BOHEMIA, N.Y., June 20, 2014 / — Dr. Michael Gabriel of GPM Pediatrics, a Brooklyn pediatrics center, responds to an article that focuses on how food is digested in young children and how increased sugar intakes can affect health later on.
An article, “Studies show adolescent brains process sugar differently than adult brains; changes in adipose tissue begin at very young age for obese children”, published by Medical News Today on June 17th, shares different studies regarding adolescent sugar digestionand its effect on the brain. The Yale School of Medicine conducted a study that compared how the adolescent brain differed from adults as they consumed a glucose drink. It was concluded that adolescents experienced an increase in blood flow in the regions of the brain that produced reward-motivation and decision making. They found in the adult brains, that glucose decreased the blood flow to these regions.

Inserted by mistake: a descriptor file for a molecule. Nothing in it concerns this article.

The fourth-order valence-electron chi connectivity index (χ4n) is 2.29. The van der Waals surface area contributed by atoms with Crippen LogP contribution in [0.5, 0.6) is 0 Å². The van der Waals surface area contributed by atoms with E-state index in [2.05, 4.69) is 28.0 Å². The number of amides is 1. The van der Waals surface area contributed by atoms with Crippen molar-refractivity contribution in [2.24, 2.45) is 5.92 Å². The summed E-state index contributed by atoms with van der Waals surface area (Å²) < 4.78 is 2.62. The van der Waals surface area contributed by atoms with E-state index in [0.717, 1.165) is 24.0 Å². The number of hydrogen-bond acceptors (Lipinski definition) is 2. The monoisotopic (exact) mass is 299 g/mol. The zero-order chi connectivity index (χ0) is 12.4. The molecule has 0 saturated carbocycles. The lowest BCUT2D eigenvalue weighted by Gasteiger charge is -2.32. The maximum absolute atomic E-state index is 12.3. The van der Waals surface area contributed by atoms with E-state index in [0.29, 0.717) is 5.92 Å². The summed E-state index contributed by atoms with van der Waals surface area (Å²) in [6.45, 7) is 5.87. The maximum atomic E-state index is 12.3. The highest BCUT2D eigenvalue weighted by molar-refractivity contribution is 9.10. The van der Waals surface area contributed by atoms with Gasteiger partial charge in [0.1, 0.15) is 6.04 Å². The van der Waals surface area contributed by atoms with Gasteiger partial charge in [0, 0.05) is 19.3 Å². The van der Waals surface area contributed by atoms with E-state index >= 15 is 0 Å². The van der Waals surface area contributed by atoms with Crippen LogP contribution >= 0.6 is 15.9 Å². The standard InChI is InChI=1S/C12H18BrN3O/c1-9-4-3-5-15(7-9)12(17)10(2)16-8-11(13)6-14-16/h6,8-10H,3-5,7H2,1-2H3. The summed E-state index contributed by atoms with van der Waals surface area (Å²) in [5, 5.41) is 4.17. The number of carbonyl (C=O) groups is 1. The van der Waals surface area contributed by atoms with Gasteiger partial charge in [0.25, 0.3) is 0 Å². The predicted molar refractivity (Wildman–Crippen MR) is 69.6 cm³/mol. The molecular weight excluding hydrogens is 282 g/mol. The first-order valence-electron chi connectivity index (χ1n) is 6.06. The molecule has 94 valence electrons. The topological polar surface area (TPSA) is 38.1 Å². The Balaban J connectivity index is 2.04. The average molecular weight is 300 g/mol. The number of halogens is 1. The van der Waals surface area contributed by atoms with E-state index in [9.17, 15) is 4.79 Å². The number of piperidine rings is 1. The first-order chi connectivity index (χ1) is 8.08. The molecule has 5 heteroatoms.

In another study, researchers at the University Children’s Hospital in Leipzig, Germany compared obese children and adolescents and their fat cell composition to the biology of lean children. They found that obese children over the age of six had a higher number of adipose cells than those of the lean children. The study also concluded that those inflamed cells would lead to diabetes and high blood pressure.
Brooklyn pediatrician Dr. Michael Gabriel comments on this study, “It’s important to see how adipose cells differ in lean and overweight children. Intervening early in overweight children to teach them how to live a healthier lifestyle in order to avoid the consequences of poor diet later on in life is key. A simple thing that can be done is limiting sweets and sugary drinks to help reduce these risks.”
GPM Pediatrics provides comprehensive pediatric care to children throughout the New York area with practices both in Brooklyn and Staten Island. Our board certified pediatricians and experienced staff help provide a very warm and nurturing environment for both you and your children. Our approach combines the latest treatment methods with the personal attention you should expect from your doctor. Simply put, we understand the importance of communication and trust and we are earning that trust one family at a time.
Media Contact: Scott Darrohn, GPM Pediatrics, 855-347-4228, firstname.lastname@example.org
SOURCE GPM Pediatrics